So many women are afraid that traditional weight lifting will cause them to bulk, so they turn to Pilates or Barre as an alternative to lose weight or stay in shape. This past January after almost a year of high intensity resistance training and interval cardio, I decided to switch up my fitness routine for a more gentle, low maintenance approach. I traded free weights for Barre exercises and low impact mat work (a few of my favorite workouts here and here). Rather than HIIT cardio, I did longer, steady state sessions. I was curious as to how it would change my physique, and a whether it would provide insight into whether weightlifting causes bulk.
The results were very interesting. I noticed that I lost some muscle and looked slightly less ripped or “jacked”. The trade-off is that my new routine is much lower maintenance and I can replace some gym cardio with long walks. I can also do it from home, which is a huge sell!
If you Google “barre before and after” and compare it to “Bikini Body Guide before and after” you will see very different results. The Bikini Body Guide is a high intensity resistance and cardio routine created by a personal trainer, and is similar to the type of workouts I was doing before. Of course, anyone could have uploaded these before and after pictures, but I think the photos below are a good indication of the type results that you can achieve with high intensity resistance training versus barre (though every person will be different):
What is “toned”?
Toned is the appearance of muscle through the overlying layer of fat. Fat is calories, 3,500 to be exact. To lose fat, you need to maintain a sustainable calorie deficit and there is no more effective way to do that than through cardio and reasonable calorie restriction through proper diet. Everyone has their own perception of what toned looks like, and ability to achieve it differs for everyone.
What exercise burns the most calories?
If you’ve read the post where I tested the (supposed) most accurate fitness tracker on the market, you’ll know that calorie burn is different to each individual based on body composition, age, etc. However, it’s fairly undisputed that to maximize that burn you need to have some cardio in your life, at least a few days a week.
I wasn’t able to find any scientific studies on the calorie burn of Barre class, but I did find a great article from Glamour.com where several magazine editors wore Jawbone’s while testing out various classes including Bar Method, weights with a personal trainer, and hard core cardio (spin/SoulCycle). The calorie burn of the Bar Method class and weight lifting for an hour (slowly however) were about on par at around 270, and nothing came close to the calorie burn of the high intensity spin class, which was over 500.
Can Barre build muscle? Will you bulk from lifting weights?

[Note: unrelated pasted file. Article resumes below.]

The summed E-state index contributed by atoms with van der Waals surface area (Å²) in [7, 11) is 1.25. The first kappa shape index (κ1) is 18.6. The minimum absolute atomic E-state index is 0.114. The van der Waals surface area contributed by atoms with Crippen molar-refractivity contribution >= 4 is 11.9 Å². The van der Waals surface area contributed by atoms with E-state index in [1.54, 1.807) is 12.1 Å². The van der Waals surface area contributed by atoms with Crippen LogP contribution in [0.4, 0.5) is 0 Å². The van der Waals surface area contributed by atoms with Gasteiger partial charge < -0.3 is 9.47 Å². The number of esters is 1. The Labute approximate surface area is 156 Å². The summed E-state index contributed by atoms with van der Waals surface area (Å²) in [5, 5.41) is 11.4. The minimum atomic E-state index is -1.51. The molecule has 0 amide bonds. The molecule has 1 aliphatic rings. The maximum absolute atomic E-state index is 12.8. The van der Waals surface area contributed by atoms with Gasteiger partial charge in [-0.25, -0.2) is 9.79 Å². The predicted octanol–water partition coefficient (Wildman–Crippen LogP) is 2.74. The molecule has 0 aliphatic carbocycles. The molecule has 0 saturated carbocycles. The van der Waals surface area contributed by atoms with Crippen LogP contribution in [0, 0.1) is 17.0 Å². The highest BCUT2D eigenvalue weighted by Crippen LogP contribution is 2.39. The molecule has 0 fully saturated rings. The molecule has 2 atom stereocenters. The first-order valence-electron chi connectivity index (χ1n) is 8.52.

Of course, in order to look toned you have to have shapely underlying muscles. While building more muscle results in a higher resting calorie burn as well, I don’t think anyone should rely on this “afterburn” to burn enough calories for weight loss. Can Barre achieve this?
I didn’t find any studies on Barre and body composition, but I did find a few on Pilates. In my experience, Barre is similar to Pilates in that it uses light or body weight only resistance and focuses on the core. Two studies I found (here and here) that show Pilates is not effective at changing body composition, but the study participants only did it for an hour a week. One study I found did concluded that it increase lean muscle in elderly people.
Based on my personal results and the fact that I only lot some of my muscle mass, I think Barre builds lean muscle but at a slower rate than weight lifting. Many Pilates instructors including those that I have worked with recommend a combination of both Pilates and weight lifting for maximal muscle development for this reason. To build lean muscle and tone up quickly, involving some weight lifting is probably recommended.
So, will barre help you lose weight?
As I mentioned above, according to the Glamour article the Bar Method class burned 272 calories versus 565 burned in spin class. One common misconception among women is that Barre or Pilates classes alone will help them get the sleek physique of a Victoria Secret model. Due to the effect it had on me and based on the fact most people genetically have more body fat than swimsuit models, I think incorporating cardio and weights would be the most effective approach. Barre in conjunction with 45-60 minutes of cardio four to five days a week would also likely be effective. It’s similar to my current routine, and while I don’t look super ripped anymore I’m still strong and haven’t turned to mush.
If I needed to get fit in a short amount of time, or I was starting from scratch with very little to no base muscle mass, I would probably recommend weight training to grow those shapely muscles more quickly. In addition, you can’t beat the calorie burn of cardio and you’ve hear it a million times, but I am living proof that the most important factor is being fit is a correct diet and developing long lasting healthy habits.
Have you noticed changes in your fitness with different routines? What is your favorite routine and why? I would LOVE to hear it!
**I’m not a doctor or a scientist, and all of the above is my own personal opinion based on research and experience, take any advice at your own risk. Thanks!**